Xenon Partners just acquired Dublin company Metricfire

27 Sep 2019

From left: Metricfire founders Dave Concannon and Charlie von Metzradt. Image: Metricfire

Xenon Partners has completed its acquisition of Dublin-based data monitoring company Metricfire.

On Monday (23 September), Xenon Partners announced that it has completed the acquisition of Irish start-up Metricfire, a provider of time series data monitoring. No financial terms of the deal were disclosed.

Xenon Partners acquires and operates early and mid-stage technology companies, with a particular emphasis on B2B SaaS solutions. Its portfolio includes DreamFactory, Earth Class Mail and Xplenty.

In a statement, Xenon Partners said: “Metricfire provides a complete infrastructure and application monitoring platform from a suite of open source monitoring tools, including the software monitoring platform Graphite and the newly popular Prometheus platform.”

Continuing on its growth path

Jonathan Siegel of Xenon Partners added: “The Metricfire team has been working in the developer and IT administrator market for over eight years now. We were impressed with the company’s organic growth to date and believe it is well-positioned moving forward.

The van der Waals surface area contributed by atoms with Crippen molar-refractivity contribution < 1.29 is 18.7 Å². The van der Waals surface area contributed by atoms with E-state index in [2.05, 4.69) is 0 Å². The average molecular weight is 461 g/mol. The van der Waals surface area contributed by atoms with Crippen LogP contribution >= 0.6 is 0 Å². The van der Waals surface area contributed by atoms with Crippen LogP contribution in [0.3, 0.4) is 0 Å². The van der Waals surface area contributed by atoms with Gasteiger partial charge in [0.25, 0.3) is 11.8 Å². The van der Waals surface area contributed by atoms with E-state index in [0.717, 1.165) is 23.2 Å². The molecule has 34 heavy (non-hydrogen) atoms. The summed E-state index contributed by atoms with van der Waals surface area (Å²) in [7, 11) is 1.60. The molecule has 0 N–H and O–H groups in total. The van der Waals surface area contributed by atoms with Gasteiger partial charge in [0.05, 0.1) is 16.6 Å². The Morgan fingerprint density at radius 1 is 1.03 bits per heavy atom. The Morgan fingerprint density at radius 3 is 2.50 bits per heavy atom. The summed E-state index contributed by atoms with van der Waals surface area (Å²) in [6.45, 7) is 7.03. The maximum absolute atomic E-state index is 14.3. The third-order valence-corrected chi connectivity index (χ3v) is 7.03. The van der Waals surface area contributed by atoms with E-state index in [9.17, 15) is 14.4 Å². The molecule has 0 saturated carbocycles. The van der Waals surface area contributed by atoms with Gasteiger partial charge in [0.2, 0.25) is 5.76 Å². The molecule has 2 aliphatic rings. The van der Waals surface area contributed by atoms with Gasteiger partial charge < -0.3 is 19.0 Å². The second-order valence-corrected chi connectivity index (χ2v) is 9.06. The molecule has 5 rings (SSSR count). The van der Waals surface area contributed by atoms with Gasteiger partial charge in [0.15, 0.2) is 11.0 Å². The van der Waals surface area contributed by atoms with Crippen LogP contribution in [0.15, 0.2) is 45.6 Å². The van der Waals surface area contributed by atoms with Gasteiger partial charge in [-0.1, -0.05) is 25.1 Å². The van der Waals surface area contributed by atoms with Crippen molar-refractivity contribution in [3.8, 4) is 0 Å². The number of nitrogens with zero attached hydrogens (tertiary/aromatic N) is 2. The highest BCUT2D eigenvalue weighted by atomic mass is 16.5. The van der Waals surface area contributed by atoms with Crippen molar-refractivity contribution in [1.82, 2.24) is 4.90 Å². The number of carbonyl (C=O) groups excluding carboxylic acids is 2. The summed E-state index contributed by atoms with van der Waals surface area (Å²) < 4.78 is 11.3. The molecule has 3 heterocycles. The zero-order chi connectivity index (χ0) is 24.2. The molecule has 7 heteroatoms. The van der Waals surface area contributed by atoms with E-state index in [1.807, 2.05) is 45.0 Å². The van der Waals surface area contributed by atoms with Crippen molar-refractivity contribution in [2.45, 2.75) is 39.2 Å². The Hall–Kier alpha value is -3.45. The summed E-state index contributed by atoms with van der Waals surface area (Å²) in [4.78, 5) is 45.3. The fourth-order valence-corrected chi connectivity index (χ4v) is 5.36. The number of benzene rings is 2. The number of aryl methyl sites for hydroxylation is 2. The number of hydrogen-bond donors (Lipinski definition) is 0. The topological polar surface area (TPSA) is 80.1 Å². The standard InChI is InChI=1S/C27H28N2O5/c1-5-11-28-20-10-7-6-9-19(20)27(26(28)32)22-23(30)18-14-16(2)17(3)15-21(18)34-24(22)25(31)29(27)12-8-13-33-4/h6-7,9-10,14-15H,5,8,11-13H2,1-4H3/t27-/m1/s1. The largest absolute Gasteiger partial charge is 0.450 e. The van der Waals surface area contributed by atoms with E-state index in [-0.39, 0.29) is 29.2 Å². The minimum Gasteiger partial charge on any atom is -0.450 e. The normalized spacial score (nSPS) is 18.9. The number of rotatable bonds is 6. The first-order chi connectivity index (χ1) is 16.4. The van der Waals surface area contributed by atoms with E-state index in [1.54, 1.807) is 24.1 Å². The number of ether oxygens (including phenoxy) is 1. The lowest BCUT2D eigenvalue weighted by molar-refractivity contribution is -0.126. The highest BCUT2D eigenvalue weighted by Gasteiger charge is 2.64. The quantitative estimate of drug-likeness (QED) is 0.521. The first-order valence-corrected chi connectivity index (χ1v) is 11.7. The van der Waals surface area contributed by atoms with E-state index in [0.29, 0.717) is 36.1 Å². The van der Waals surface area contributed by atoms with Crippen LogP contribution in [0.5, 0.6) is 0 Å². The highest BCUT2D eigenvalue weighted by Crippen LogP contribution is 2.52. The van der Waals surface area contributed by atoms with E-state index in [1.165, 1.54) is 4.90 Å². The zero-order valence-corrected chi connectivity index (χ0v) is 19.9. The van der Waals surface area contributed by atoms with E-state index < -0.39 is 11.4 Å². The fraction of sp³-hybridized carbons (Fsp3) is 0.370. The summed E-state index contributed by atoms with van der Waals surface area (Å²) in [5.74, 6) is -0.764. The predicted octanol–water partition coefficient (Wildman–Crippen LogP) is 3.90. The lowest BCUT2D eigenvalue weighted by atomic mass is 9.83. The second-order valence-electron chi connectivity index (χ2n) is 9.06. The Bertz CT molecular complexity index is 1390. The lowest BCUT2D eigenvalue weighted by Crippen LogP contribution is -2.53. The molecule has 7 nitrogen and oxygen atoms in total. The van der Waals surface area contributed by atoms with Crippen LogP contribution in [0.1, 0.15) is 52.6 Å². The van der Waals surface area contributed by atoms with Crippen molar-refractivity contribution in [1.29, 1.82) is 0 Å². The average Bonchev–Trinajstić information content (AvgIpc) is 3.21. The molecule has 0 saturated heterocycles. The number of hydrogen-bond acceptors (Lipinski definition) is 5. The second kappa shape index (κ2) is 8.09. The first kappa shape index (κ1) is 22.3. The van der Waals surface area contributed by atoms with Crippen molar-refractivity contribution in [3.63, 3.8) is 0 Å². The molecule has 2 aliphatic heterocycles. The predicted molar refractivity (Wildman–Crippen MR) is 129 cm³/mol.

“This is a great opportunity for us to bring in our expertise and partner with the existing team to enable Metricfire to continue on its growth path.”

This is not the first investment Siegel has made in an Irish company. In July 2015, he was one of the investors that fuelled Barricade’s expansion in Cork, before it was acquired by Sophos.

Siegel, who founded ELC Technologies (acquired by PriceGrabber’s former CEO), RightCart (acquired by Buy.com), RightsSale and RightSignature, has also previously invested in Intercom.

Metricfire was founded in 2012 by developers Dave Concannon and Charlie von Metzradt, who were previously featured in Siliconrepublic.com’s Start-up of the Week series in 2016 with their product Hosted Graphite.

Concannon and von Metzradt both studied computer science at Dublin City University and, prior to setting up the business, had “kicked different business ideas back and forth over email, picking them apart at the seams” until a killer flaw was discovered.

Kelly Earley was a journalist with Silicon Republic